When we arrived at the Red Banks (12,820 feet), I felt relief. The worst exposure was over. Next to us, rocks protruded from the snow like spikes on a dragon’s back, and a strong wind alleviated the heat. The way continues shallowly to the left along a ridge, where you can take in the view over the surrounding mountains.
By the time we reached Misery Hill the sun had already melted the ice. But while walking got easier, the altitude made breathing increasingly difficult. We saw the first climbers suffer from altitude sickness and return. The smell of sulphur engulfed us as we continued – a reminder that Shasta is an active volcano, although its last eruption dates back more than 200 years.
We left our backpacks and my partner’s skis on the plateau before the short, but very steep ascent to the peak. But there was a final unexpected hurdle: A ranger waited for us on top. He had seriously spent the night there to check everybody’s registrations. Which were in our backpacks below. Luckily he gave in when we could describe their look.
And there we were, on the roof of the Cascade Range – Lassen Peak a white spot in the distance, the Bay Area somewhere on the horizon and any thought of deadlines far, far away.
A 6,000-feet long slide
Glissading down the entire 6,000 feet to our camp was hilarious! I immediately felt like a child again, as I tried to gain speed on the same slope that was rather terrifying on the way up. My partner skied down the whole stretch. You should be comfortable with black diamond routes – icy, steep and forcing you into occasional slaloms between the Red Banks – while wearing a destabilizing backpack. As a beginner that was no option for me.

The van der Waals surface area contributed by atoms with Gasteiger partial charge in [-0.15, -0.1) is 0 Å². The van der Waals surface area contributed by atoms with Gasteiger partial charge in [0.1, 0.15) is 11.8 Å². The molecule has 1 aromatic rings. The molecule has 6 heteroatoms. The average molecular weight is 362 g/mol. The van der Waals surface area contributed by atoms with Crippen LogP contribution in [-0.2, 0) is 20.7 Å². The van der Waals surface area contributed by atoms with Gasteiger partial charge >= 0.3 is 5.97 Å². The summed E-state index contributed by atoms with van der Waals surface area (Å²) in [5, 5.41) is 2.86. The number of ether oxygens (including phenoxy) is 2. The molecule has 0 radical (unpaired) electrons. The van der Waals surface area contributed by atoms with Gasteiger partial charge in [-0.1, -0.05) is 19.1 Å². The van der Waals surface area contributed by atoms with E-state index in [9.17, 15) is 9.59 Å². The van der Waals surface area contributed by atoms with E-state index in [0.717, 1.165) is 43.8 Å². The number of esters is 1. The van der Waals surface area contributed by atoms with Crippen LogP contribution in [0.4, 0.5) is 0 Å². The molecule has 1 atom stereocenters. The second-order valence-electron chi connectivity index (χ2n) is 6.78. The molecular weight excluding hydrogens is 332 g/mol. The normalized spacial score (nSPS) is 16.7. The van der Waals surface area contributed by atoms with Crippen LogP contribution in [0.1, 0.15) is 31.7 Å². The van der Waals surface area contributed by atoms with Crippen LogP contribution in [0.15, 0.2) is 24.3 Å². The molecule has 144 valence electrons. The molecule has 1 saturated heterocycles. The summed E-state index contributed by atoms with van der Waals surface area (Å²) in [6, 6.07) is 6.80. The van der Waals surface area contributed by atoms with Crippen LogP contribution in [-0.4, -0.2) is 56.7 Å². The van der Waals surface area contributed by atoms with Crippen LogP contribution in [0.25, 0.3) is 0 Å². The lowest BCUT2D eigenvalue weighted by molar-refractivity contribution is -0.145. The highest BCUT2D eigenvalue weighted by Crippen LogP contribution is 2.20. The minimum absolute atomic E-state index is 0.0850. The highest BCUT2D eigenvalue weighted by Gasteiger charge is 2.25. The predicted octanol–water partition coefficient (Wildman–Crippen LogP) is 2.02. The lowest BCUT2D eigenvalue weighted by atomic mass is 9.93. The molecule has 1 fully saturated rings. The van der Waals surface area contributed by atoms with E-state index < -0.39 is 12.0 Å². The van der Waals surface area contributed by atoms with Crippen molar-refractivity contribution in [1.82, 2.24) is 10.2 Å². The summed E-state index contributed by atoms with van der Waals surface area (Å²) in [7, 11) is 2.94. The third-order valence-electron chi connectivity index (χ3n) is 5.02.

When we came down a day later, the adrenaline was gone and I felt the effects of both altitude and sunburn. Although we hadn’t eaten nearly enough on the mountain, the thought of food made me sick for days. The sun had left a hard incrustation on my chin and lips. But all this was gone within a week, while the joy of having been up there lasts until today.
In the airplane above California, I thought of the sunsets at our camp site. Camping on the slope of a huge mountain can feel calm and protected if the weather is good. Whatever you do out there feels existential and meaningful; you will not lose yourself, procrastinate or take stupid decisions – that would be just too dangerous. There is a way up and a way down, the rules are simple. But in between, there is space for discovery: What looks like just a white slope bare of vegetation from the plane is a stunningly complex landscape, bent into hills and sudden cliffs, alternating between ice and fluffy snow. And it has its own landmarks: the debris from a small avalanche that came down from a cornice, the flat surface of an invisible lake and a tiny tent on Casaval Ridge.
A playground in winter wonderland – Lassen Volcanic National Park
If you are looking for something less intimidating and more playful to start with, Lassen Volcanic National Park southeast of Mount Shasta is a fantastic destination.
While most people come to Mount Shasta to try climbing the mountain, Lassen has a wide fascinating backcountry full of mossy conifer woods, frozen lakes, meter-high snow piles, igloos left behind by former visitors and steaming sulphur works. A playground for easy skiing, snowshoeing, hiking – and, yes, climbing Lassen Peak if you want to.
A (free) wilderness permit allows you to spend several days camping in the backcountry. Lassen Peak (10,463 feet) is just 2,000 feet higher than the trailhead, so the climb is much shorter and less exhausting than Mount Shasta. It still is a good preparation for Shasta as you will need the same skills and there are certain similarities.
Just like its bigger brother, Lassen Peak is exposed to heavy storms – we faced gusts of around 45 mph during our climb. We took our skis half way up and went the rest with ice axes. Crampons would have been helpful as there were some steep icy stretches as well, but we didn’t take them.